Have You Seen These Collections?
The following collections belong either to institutions that have closed or institutions for which I have found no current evidence that cuneiform is still on their campus. Do you know anything about any of these collections? Use the form on the contact page to share any relevant information.
The Jackson Advocate of Mississippi reported on March 14, 1953 that a set of Babylonian tablets were given to Tougaloo College by President Harold C. Warren. Information regarding the location of these tablets appears to stop with this newspaper article.
The following institutions are no longer active and the location of their cuneiform collection has yet to be determined:
Chancellor University (OH) closed its doors on August 25, 2013. It was previously known as Dyke College. In 1983 and 1985, Marc Cooper published selections of the Dyke College tablets. These publications are currently listed under Myers University in Ohio. There is an active Myers University and an inactive Myers University. It is unclear which of these institutions took over the cuneiform collection and whether the collection still remains.
Phillips University (OK) closed in 1998. In 1989, Piotr Steinkeller published a cuneiform tablet from this collection. It is not clear where the tablet ended up after the school closed.
St. Gregory's University (OK) closed at the end of 2017. The CDLI notes multiple cuneiform objects in this collection. it is not clear where these objects ended up after the school closed.
Stanford Department of Classics
Tom B. Jones and John W. Snyder in their 1961 publication, Sumerian Economic Texts from the Third Ur Dynasty place 6 tablets in the Department of Classics at Stanford University. Are they still there? Do they remain separate from those in Special Collections or in the Cantor Center?
Union Presbyterian Seminary
The Presbyterian of the South of Georgia reported on December 24, 1913 that the Union Theological Seminary in Virginia received a collection of 16 cuneiform tablets from one of its alumni. The Union Theological Seminary was founded in 1812 as the theological department of Hampden-Sydney College near Farmville, Virginia. The seminary moved to its current site in Richmond, Virginia in 1898. In 2009, the school changed its name to the Union Presbyterian Seminary to distinguish it from the Union Theological Seminary in New York.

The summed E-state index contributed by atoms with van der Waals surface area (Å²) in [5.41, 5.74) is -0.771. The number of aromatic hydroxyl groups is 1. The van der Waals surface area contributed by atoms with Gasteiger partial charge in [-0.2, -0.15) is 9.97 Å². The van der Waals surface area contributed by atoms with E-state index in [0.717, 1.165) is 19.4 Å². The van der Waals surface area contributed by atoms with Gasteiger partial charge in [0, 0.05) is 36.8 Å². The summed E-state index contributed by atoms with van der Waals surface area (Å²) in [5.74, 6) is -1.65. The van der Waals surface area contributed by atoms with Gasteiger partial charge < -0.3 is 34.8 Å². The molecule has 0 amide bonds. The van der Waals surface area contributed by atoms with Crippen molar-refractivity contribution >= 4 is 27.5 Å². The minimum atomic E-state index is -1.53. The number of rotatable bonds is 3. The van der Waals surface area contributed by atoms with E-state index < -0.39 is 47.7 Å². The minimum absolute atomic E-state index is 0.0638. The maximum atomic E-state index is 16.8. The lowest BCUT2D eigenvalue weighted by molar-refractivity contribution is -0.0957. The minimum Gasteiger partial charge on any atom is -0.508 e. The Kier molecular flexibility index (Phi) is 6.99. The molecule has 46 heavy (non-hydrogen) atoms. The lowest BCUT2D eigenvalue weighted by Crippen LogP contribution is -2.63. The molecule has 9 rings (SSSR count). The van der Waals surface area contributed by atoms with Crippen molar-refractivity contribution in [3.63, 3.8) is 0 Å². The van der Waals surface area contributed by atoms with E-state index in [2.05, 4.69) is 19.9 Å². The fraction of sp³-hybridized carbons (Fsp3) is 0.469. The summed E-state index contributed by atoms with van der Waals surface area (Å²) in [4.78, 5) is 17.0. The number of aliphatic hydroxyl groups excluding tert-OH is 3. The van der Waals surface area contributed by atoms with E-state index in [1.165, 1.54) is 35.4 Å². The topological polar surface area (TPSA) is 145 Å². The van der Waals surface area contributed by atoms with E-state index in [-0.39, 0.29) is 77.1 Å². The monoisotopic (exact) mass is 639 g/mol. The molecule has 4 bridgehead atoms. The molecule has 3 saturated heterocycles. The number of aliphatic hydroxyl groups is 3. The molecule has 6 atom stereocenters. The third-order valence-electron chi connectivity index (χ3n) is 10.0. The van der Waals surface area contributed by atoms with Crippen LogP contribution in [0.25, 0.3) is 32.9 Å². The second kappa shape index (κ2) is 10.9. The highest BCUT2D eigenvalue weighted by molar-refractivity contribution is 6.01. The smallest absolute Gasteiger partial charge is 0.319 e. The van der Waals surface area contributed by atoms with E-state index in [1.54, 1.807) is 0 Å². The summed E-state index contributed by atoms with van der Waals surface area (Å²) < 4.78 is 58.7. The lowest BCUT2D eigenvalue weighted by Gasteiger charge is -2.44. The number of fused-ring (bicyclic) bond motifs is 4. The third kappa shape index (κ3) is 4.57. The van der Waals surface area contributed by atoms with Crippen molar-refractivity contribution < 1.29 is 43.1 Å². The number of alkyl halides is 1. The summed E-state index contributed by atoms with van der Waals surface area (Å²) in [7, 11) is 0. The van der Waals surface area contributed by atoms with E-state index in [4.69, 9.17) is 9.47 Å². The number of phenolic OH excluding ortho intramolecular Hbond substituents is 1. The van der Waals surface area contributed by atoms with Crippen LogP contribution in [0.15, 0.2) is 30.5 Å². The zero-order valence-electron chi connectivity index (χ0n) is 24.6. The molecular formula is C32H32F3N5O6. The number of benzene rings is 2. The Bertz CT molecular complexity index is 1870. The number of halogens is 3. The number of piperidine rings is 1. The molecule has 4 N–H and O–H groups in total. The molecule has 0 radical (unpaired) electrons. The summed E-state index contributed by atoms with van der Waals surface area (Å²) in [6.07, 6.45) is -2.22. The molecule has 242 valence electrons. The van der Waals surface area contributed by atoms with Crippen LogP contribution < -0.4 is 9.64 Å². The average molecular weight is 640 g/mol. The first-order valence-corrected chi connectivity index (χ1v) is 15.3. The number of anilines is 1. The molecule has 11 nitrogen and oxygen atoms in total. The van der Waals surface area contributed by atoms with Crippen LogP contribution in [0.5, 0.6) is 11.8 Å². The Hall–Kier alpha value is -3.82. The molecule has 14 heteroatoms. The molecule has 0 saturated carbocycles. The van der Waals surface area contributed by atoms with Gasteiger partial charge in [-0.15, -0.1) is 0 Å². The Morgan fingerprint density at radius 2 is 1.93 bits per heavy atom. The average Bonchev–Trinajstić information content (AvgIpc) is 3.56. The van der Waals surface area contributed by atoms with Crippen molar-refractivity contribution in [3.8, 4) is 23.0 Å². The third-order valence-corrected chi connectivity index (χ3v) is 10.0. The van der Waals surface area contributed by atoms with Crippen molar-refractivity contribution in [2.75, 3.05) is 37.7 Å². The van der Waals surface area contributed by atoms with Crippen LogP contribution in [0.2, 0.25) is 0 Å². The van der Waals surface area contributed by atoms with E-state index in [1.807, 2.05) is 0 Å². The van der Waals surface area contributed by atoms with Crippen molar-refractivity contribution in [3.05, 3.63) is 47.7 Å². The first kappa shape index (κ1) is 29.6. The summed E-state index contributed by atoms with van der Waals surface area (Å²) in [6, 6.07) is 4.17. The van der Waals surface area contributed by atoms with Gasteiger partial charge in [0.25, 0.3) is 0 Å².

Hampden-Syndey College is represented in this project with its own collection of cuneiform. Is this the same collection that was reported as being donated to the seminary in 1913?
South DakotA State Normal School
The Citizen-Republican of South Dakota reported on December 18, 1913 that "The State Normal School has come into the possession of some rare books in the form of Babylonan tablets over 4000 years old. These clay tablets were secured from Dr. Edgar J. Banks." This project currently reports cuneiform collections in the following institutions in South Dakota: Black Hills State University, South Dakota State University, and the University of South Dakota. Which one of these schools, if any, was previously known as the South Dakota State Normal School?
Tandy Institute of Archaeology and Museum
The Tandy Institute for Archaeology and Museum at the Southwestern Baptist Theological Seminary (TX) closed its doors in 2020 as a result of layoffs and cuts to the archaeology program. Its cuneiform collection was housed in the Tandy Institute. Reporting on the closure notes that many faculty members found a home at Lanier Theological, while many students transferred to Lipscomb University. Information on the movement of SWBTS's collections remains scarce.